“These data strengthen our understanding of bimekizumab and how its unique mechanism of action, which inhibits both IL-17A and IL-17F cytokines, could provide clinical benefits to patients living with immunological diseases such as PsA,” said Dominique Baeten, M.D., Ph.D., Professor at the Department of Clinical Immunology and Rheumatology of the Academic Medical Centre/University of Amsterdam. “PsA is a very serious disease with a broad range of symptoms, including swelling and pain in the joints, which can significantly impact a patient’s life. While we’ve seen advancements in the treatment of PsA with the introduction of biologics, it’s crucial that we keep looking for newer and potentially better ways to control this devastating condition, especially in patients who aren’t responding to existing therapies.”
Psoriatic arthritis affects approximately 0.3% to 1% of the population and is primarily characterized by joint and skin manifestations, with patients typically experiencing a combination of both psoriatic and arthritic symptoms causing skin and nail abnormalities and progressive, disabling joint damage and reduced quality of life.4,5 New treatment options are needed for this serious disease.
Bimekizumab is an investigational humanized IgG1 monoclonal antibody specifically designed to potently and selectively inhibit the biological function of both IL-17A and IL-17F, which are key pro-inflammatory cytokines involved in chronic inflammatory processes driving the pathophysiology of many severe diseases including skin and joint disorders, like PsA.1,2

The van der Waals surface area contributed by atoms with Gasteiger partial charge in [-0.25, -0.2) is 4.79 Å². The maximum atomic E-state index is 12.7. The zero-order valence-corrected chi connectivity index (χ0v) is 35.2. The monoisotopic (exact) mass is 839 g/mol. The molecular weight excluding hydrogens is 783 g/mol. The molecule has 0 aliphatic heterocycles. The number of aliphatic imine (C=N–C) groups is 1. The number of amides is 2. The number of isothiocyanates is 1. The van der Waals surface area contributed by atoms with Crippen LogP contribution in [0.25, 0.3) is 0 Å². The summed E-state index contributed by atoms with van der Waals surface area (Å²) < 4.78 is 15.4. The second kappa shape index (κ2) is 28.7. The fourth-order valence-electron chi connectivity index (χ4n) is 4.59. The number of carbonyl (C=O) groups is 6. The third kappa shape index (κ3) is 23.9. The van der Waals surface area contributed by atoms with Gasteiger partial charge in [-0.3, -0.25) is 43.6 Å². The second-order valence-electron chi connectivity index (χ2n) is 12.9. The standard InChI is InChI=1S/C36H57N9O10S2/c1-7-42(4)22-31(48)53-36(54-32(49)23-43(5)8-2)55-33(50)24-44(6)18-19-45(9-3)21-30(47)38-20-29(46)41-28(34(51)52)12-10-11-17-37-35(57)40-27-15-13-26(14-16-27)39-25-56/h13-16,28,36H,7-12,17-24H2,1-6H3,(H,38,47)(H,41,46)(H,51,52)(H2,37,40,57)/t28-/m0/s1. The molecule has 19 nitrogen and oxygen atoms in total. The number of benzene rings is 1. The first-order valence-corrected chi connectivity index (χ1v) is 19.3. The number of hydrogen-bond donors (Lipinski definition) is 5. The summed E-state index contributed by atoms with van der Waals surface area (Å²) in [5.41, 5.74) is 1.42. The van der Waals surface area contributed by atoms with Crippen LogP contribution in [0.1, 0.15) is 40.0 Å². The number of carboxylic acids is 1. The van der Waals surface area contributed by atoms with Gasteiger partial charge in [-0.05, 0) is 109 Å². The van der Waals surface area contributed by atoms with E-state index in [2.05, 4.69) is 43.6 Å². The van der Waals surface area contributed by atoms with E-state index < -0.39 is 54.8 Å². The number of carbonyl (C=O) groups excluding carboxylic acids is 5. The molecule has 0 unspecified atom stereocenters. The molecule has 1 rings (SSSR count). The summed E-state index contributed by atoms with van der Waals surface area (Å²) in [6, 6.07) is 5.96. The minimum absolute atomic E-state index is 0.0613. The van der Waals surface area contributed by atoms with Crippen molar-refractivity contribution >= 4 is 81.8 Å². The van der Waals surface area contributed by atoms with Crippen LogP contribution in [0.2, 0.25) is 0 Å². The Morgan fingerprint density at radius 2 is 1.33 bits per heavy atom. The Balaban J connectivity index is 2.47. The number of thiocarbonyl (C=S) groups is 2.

“The results of this study demonstrate the potential of bimekizumab for patients living with PsA, who are in constant need for new treatment options that can target uncontrolled inflammation and suppress both the difficult joint and skin-related symptoms they experience,” said Emmanuel Caeymaex, Head of Immunology and Executive Vice President at UCB, Immunology Patient Value Unit, UCB. “With these study results, we can now confidently focus on progressing the bimekizumab clinical program and look forward to extending our robust immunology pipeline as part of our continued commitment to bringing more targeted treatment options to this patient community.”
The study evaluated multiple doses of bimekizumab compared to placebo for safety, tolerability, and efficacy, as measured by Psoriasis Area and Severity Index (PASI) and American College of Rheumatology (ACR) score. Bimekizumab demonstrated fast onset of response for both skin and joints with ACR20 response rates (RR) of 80% for the top 3 pooled doses (n=30) compared to a response rate of 17% in the placebo group (n=12) by Week 8. Additionally, findings showed a PASI90 RR of 87% (n=15) for patients receiving the top three doses of bimekizumab versus 0% (n=5) in the placebo group. Using a Bayesian statistical analysis, there was high posterior probability (>99%) that the ACR20 RR of bimekizumab at Week 8 was greater than those reported for current standard of care biologic treatments, including anti-IL-17A therapies. All doses of bimekizumab were well-tolerated. No treatment-related serious adverse events (AEs) were reported and there were no treatment-related discontinuations.3